disability poetics

EcoSomatics archive

An assemblage montaged by Petra Kuppers, with Syrus Marcus Ware, Naomi Ortiz, Stephanie Heit, Lori Landau, Carolyn Roy, Christina Vega-Westhoff, Michele Minnick, Denise Leto, moira williams, Catherine Fairfield, andrea haenggi and bull thistle leaf, DJ Lee, Megan Kaminski, Charli Brissey, Bronwyn Preece, Kanta Kochhar-Lindgren, Rania Lee Khalil, and Madeline Kerslake.

Introduction by Petra Kuppers

'deer flesh to human flesh'

C. R. Grimmer’s debut full-length collection The Lyme Letters uses epistolary form to document the character R.’s navigation of their life as a person with chronic Lyme disease.

Pace and place: disability politics at desert speeds

From belly button to umbilical cord to roots, Naomi Ortiz traces the relationships between body and place in her work. In the opening of Sustaining Spirit, Ortiz asks: “¿y donde esta tu ombligo? Where are you centered or rooted?

An introduction to 'Discordance'

Bodies, like poems, always mean what they ceaselessly say: that even if they could speak — and they can — we would not understand them. — Craig Dworkin, “The Stutter of Form”

On being 'ill'-informed

Illness is not a metaphor. — Susan Sontag

Illness is a kind of knowledge. — Anonymous 


Distances quickly crossed

In 2010, Stanford University Press published The Collected Poems of Larry Eigner and the book’s faithful editors, Curtis Faville and Robert Grenier, had every right to expect both showers of attention and hosannas of praise. Though Eigner did not win any awards in his lifetime, he enjoyed a remarkable succes d’estime, first amongst the Black Mountain poets and then with the Language school.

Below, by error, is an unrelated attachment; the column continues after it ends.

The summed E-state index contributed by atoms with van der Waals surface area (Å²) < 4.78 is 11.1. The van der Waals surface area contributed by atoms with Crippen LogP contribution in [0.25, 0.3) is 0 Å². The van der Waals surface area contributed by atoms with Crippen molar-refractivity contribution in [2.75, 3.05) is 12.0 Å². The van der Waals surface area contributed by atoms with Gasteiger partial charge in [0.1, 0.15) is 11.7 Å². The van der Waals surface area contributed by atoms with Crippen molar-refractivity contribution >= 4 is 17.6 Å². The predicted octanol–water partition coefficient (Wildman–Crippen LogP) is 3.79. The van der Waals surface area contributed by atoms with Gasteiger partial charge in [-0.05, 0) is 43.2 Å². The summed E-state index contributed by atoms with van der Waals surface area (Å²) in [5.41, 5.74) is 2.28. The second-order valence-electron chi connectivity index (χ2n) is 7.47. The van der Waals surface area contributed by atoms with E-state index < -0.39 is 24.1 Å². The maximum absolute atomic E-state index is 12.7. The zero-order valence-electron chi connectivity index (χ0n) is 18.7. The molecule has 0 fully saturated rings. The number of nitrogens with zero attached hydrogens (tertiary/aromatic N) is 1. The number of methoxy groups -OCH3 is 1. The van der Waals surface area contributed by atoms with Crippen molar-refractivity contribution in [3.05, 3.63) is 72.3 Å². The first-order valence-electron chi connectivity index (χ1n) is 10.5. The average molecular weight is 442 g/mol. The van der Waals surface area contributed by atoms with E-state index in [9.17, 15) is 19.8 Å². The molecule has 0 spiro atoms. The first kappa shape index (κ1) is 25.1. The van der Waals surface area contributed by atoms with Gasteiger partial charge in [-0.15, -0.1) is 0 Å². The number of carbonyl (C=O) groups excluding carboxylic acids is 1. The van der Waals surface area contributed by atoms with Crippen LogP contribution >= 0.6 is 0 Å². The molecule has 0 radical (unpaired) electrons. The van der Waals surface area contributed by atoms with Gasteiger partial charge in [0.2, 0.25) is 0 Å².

Performing crip/queer survival

Leah Lakshmi Piepzna-Samarasinha’s new book of poetry, Bodymap, insists we understand technology as “the practical application of knowledge.” This makes it possible for us to view survival as a set of skills and aesthetics, not as an end. Bodymap is a performance and a text, a love song to and an archive of working-class femme-of-color disabled experiences. Lakshmi Piepzna-Samarasinha uses her hybrid poetic form and structure to center assistance and interdependency as a site of politicized cultural knowledge production, equipping oppressed individuals and communities with a multiplicity of generative “methods.”

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